Science & Tech
10 Most Technologically Advanced Countries in Africa
Globally, technological advancements are on the rise at an impressive speed, with America, Europe, and Asia leading the way. However, the African continent is never really considered to be active in technology; despite Africa holding the world’s earliest record of human technological advancement, dating back to Ancient Egypt.
Globally, technological advancements are on the rise at an impressive speed, with America, Europe, and Asia leading the way. However, the African continent is never really considered to be active in technology; despite Africa holding the world’s earliest record of human technological advancement, dating back to Ancient Egypt. Ancient Egyptian Technology actively boasts of many inventions. We see Ancient Egyptian Technological innovations in the fields of astronomy, mathematics, medicine, language, architecture, and much more. Some specific examples are the development of writing, papyrus or paper, and ink; calendars, clocks, the pyramids, organized labor, simple machines, just to mention but a few. We will not dive into the technological inventions of ancient Egypt in this article but suffice it to say that they are many and a lot of those inventions are still being used today, albeit refined.
As much as Technology does not have all the answers, it has done and is yet doing tremendously well in shaping the world around us at warp speed. We can see the extent of the positive impact in nations that are classed as “developed.” Advanced science and technology innovations are some of the yardsticks that are used to classify nations as “developed.” The advanced technological base of nations serves as one of the foundational pillars that are helping to drive the economy of these developed nations upwards. This gives them clout, a leadership status in the community of nations. As we can see, technology plays a vital role in distinguishing nations in the alliance of all other nations—nations that show a great advancement in technology and development wield a lot of power, those that don’t recline to the shadows of just being mere spectators lacking power. Countries that are slacking in the science and technological race are competitively disadvantaged to say the very least. Nations that are not as technologically advanced are not usually classified as “developed.” The future of nations is the embracing of science and technologically advanced present and future. The best time to have acted was yesterday, the second-best time to perform is today. As governments come to this realization, they must make a desperate effort to join the technological development rat race.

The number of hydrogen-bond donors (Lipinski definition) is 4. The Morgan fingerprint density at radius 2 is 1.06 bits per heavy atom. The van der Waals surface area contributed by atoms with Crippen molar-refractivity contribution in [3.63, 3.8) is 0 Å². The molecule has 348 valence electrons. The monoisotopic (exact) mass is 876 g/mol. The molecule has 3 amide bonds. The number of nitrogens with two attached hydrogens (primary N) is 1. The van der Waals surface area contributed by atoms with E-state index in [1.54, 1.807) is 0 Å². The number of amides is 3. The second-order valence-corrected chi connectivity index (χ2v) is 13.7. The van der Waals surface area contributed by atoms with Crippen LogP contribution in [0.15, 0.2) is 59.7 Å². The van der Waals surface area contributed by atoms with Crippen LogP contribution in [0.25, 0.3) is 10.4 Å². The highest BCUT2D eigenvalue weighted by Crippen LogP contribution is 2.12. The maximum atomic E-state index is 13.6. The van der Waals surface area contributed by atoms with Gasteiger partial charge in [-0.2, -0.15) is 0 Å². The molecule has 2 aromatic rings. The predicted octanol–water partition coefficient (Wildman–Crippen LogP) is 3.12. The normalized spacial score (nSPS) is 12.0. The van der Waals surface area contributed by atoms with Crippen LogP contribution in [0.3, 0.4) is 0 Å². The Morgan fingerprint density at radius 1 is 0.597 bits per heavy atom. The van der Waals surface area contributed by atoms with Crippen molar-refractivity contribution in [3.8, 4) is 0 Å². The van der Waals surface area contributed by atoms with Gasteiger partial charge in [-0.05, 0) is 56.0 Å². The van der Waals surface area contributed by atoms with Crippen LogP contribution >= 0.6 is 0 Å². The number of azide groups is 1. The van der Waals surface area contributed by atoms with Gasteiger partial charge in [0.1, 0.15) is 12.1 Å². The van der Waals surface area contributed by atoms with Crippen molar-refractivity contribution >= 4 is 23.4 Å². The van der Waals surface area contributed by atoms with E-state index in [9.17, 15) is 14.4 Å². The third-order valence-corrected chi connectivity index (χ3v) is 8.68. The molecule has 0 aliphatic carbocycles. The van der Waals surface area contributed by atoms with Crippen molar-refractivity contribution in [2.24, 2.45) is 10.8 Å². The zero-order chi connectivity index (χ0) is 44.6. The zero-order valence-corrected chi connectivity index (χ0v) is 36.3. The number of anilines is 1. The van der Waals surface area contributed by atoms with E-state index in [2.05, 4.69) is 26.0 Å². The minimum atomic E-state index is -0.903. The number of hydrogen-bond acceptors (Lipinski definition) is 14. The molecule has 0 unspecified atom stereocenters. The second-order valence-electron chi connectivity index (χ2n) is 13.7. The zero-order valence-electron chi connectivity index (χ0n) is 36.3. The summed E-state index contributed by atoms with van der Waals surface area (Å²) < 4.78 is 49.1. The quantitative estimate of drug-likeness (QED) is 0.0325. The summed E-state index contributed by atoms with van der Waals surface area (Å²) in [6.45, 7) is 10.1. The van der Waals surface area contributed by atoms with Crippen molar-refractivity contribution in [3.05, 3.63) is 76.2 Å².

“Modern technology has become a total phenomenon for civilization, the defining force of a new social order in which efficiency is no longer an option but a necessity imposed on all human activity.” — Jacques Ellul
Africa cannot stay at the bottom of the technological totem pole. There is a need for countries in Africa to rise and pay attention to the state of their technological advancement. Africa cannot and should not stay at the bottom—after all, when we look back at our historical accounts, we see Africa, via Egypt, as the birthplace of many notable technologies that are in use today. So, where did we fall off the bandwagon? Where did we miss the mark? Where did we go wrong? Technology can help solve a lot of problems that we face in the African continent, and it is a reasonable assertion to say the very least. African leaders cannot stay myopic to the need that relates to embracing science and technology. An agenda to infuse resources into science and technology should be one of the prime agendas in the manifestoes of those going to the election polls across Africa. Those contesting for the role of Presidency should not be voted into office if they do not have a clear plan for science and technology. However, there are some countries in Africa making efforts to utilize the technological opportunities available. Apart from the ample supply of human and natural resources these countries possess; presently, they have minds that are among the elite in the space and could further become shapers of the global Tech industry.